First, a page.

The services at the grave were participated in by a platoon of soldiers from the Rock Island Arsenal, Rock Island, Ill.  They formed a guard of honor and acted as pallbearers. The flag covering the casket was presented to Lt. Steiner’s parents.  Volleys were fired and taps sounded in honor of the deceased aviator.

Airplane Discovered.
Fishermen working with nets in the Matagorda Bay near Victoria, Texas, discovered the submerged plane. They had let down their nets and were pulling them up when a net caught on the wing of the plane.  Army authorities were notified, and the plane was raised, and Lt. Stanley Steiner’s body recovered.

The telegram received by Mr. and Mrs. Steiner, September 14, stated: “The airplane in which your son, J.G. Lt. Stanley Steiner was lost, April 25, 1944, has been discovered submerged in Matagorda Bay, about eight miles northeast of this station.  The remains of Lt. Steiner have been taken to a funeral home in Victoria, Tex.   ~Lt. Commander John W. William, Commanding Officer.”

A second telegram was received notifying as to when the body would reach Monticello from Foster Field, Texas.

Born In 1924.
Lt. Steiner was born Sept. 29, 1924, near Hopkinton. He was graduated from the Hopkinton high school with the Class of 1942, and completed his first quarter of study at Iowa State college.  He enlisted in the air corps Nov. 30, 1942, and was called to active duty Feb. 2, 1943. He was given two months training in Kansas City and transferred to San Antonio, Texas.

After his basic and preflight training at Greenville and Stanford, Texas, he attended and advanced school at Victoria, Texas, receiving his wings and commission March 12, 1944. Lt. Steiner was detailed for a course in aerial gunnery and was named instructor at Matagorda Peninsula post, in which capacity he was serving at the time of his ill-fated flight.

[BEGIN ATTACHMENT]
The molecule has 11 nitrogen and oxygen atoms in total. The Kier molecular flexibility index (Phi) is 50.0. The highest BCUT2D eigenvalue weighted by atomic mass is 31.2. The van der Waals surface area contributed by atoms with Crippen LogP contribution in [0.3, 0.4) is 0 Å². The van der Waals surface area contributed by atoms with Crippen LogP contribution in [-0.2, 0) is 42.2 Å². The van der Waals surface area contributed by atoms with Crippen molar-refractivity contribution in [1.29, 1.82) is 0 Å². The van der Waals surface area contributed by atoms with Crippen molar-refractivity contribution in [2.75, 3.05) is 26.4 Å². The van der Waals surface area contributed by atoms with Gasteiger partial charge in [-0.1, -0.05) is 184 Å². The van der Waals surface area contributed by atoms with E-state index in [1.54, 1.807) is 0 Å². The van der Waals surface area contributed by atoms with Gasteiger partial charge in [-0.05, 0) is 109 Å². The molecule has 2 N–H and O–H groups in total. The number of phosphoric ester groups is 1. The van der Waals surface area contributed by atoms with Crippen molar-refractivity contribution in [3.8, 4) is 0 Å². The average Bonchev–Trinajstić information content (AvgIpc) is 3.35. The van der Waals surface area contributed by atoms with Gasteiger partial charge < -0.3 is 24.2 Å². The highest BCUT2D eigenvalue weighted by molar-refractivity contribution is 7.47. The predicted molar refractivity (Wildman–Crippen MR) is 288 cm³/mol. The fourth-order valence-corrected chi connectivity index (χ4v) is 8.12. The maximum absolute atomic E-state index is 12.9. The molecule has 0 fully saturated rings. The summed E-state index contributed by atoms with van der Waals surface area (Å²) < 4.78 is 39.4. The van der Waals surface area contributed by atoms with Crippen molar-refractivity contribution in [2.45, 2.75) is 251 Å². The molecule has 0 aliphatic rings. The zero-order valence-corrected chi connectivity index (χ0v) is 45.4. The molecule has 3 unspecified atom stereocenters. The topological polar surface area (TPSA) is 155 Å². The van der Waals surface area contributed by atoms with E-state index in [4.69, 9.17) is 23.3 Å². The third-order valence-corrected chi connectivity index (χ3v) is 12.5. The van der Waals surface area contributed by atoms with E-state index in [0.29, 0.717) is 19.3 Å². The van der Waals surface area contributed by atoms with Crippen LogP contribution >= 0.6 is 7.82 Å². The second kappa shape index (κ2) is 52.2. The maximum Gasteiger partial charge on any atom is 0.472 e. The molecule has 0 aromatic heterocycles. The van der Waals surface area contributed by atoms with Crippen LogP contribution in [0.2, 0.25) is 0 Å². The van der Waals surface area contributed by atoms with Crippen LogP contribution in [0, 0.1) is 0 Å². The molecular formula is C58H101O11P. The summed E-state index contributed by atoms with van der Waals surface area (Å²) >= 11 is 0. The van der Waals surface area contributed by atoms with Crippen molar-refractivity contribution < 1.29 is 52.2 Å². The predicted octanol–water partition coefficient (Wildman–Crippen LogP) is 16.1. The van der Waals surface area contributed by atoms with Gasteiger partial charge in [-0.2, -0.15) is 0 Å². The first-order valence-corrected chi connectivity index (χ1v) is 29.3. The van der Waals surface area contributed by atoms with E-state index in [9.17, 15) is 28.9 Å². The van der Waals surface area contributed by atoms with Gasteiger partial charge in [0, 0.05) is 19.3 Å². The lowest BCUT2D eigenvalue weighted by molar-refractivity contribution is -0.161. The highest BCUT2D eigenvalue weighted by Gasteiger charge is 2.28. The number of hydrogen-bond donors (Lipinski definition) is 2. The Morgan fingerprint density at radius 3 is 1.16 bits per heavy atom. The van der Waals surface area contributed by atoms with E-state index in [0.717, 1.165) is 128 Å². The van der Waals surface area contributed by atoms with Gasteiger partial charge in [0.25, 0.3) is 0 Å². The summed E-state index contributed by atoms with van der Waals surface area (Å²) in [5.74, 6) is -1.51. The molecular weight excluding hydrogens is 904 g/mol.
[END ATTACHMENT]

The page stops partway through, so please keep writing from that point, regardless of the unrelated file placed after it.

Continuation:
Lt. Steiner had taken his plane up for a local flight at 9:25 a.m. Tuesday, April 25, and failed to return.  Searching parties abandoned hope after combing the area within a 125 mile radius.

In addition to his parents, Lt. Steiner is survived by two sisters at home, Ruth and Dorothy Mae, and a brother, Chief Petty Officer Vernon Steiner, a storekeeper in the navy, who has just come back from the South Pacific and is now located at San Pedro, Calif. He is home on leave. 

Source: Monticello Express, September 21, 1944

Rescue Vessel Named For Lt. S. G. Steiner

Mr. and Mrs. Arthur O. Steiner received a letter dated April 5, from Col. Roy W. Osborn, Air Corps Commander, Foster Field, Tex., telling them that an aircraft rescue boat has been named in honor of their late son, Lt. Stanley Steiner, who crashed at sea April 25, 1944.

The letter follows:
“My dear Mr. and Mrs. Steiner:
“The Commanding General, Army Air Forces, has authorized the naming of all floating equipment under the jurisdiction of this Headquarters, after deceased Army Air Forces personnel, as a fitting memorial to their honorable service.  It gives me pleasure to inform you than an aircraft rescue boat is to be named the Lt. Stanley G. Steiner, in honor of your late son, who was killed in an aircraft accident at this station.

“This boat is a 42-foot rescue vessel used in the waters between the mainland and the gunnery ranges on Matagorda Island and Matagorda Peninsula, in the event pilots are forced to bail out or land in that area. This boat serves a vital part in the training mission of this station, and we are proud to be able to name it in honor of your late son.
~Roy W. Osborn, Colonel Air Corps Commanding.

Source: Monticello Express, April 26, 1945